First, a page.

Showing posts from June, 2015

Apps, products and misunderstandings of design

The design and development of apps has in many ways become easier over the years. Today there are tools and development kits that make it possible to fairly easy put an app together that actually works. The app can also easily be released on a market (if accepted by the 'platforms') . An app does not have to be manufactured, packaged and shipped.

At the same time, it seems as if many of today's most influential interactive products are actual products, that is, they are made of materials, have a shape and form and have to be manufactured. It is of course possible to see software design and product design as similar in the same way as we can see similarities between many design fields. But the similarity is usually on a more abstract level than seems to be usually understood.  Software design is, even though to some extent similar, it is radically different from product design.

In a great article about Silicon Valley industrial designers, Bill Webb (at Huge Design), is inte…

HCI research and the problems with the scientific method

A few years ago I read an article in the New Yorker about the phenomenon of 'declining truth'. I have been thinking about this article since then and today my PhD student found it and I had the chance to read it again (thanks Jordan). It is an article that asked critical questions about the scientific method in general and specifically about replicability. Reading this article today makes me reflect upon the present status of HCI research of course and its relation to the scientific method. Will come back to that.

The article is "The truth wears off -- is there something wrong with the scientific method?" by Jonah Lehrer. The article was published in 2010 so things may have changed a bit since then. The questions asked in the article are interesting and challenging to any science practitioner. The topic of the article is a phenomenon that has been described and discussed by several scientists over the last decades. It is by some called the "decline effect".…

Book note: "Thing Knowledge" by Davis Baird

For some time now, my good friend and colleague Ron Wakkary has talked about the book "Thing knowledge - a philosophy of scientific instruments" written by philosopher Davis Baird. Ron has made the case that this is a book worth reading. I finally ordered the book a few days ago and have now read a couple of chapters.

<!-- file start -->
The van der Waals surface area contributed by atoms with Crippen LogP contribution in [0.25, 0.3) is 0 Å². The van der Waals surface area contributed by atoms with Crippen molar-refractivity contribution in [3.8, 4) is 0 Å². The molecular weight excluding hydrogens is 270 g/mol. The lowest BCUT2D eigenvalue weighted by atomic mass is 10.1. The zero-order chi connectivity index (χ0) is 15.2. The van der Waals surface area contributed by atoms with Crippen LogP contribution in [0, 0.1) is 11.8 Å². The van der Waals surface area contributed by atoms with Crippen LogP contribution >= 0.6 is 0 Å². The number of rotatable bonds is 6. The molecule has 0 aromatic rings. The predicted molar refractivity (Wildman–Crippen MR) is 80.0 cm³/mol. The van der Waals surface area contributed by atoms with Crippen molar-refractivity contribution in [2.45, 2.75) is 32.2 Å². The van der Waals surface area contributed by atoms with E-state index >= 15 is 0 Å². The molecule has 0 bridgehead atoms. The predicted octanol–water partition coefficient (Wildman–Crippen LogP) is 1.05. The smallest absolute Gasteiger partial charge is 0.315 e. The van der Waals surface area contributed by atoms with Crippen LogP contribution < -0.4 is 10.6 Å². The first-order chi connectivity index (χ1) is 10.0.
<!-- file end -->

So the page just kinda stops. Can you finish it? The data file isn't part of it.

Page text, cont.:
Baird makes the argument that scientific instruments are knowledge in themselves. He draws on a large number of historical and contemporary examples and he makes a convincing case for his thesis. His exploration has led him to develop an 'instrument epistemology'.

What is interesting and as far as I can understand quite unique is that Baird pushes the argument of instruments as knowledge further than others who have made similar arguments. He is highly critical to the common 'text bias' that science or at least studies of science suffers from. Baird is very clear that his materialist account of epistemology does not mean a critique of traditiona…

Why isn't there more progress in HCI research?

One of the questions that always comes back to me is if HCI as a field of research is actually making any progress. Is there any form of knowledge accumulation or growth? Is what we know as a field getting more stable? Are there things we today know with some certainty that were open questions some years ago? My personal answer to these questions is basically "no". I do not think there are any serious progress made. I think it is clear that the field has matured in the sense that there are more researchers and scholars who are able to perform well developed research. The field has also matured in the sense that there are some deeper understanding of what constitute the core of the field, even though I doubt that now and then. So, is it possible to figure out if the field is making progress or not?

In a new book "Philosophers of our times", edited by Ted Honderich, the well known philosopher David J. Chalmers has a chapter titled "Why isn't there more progr…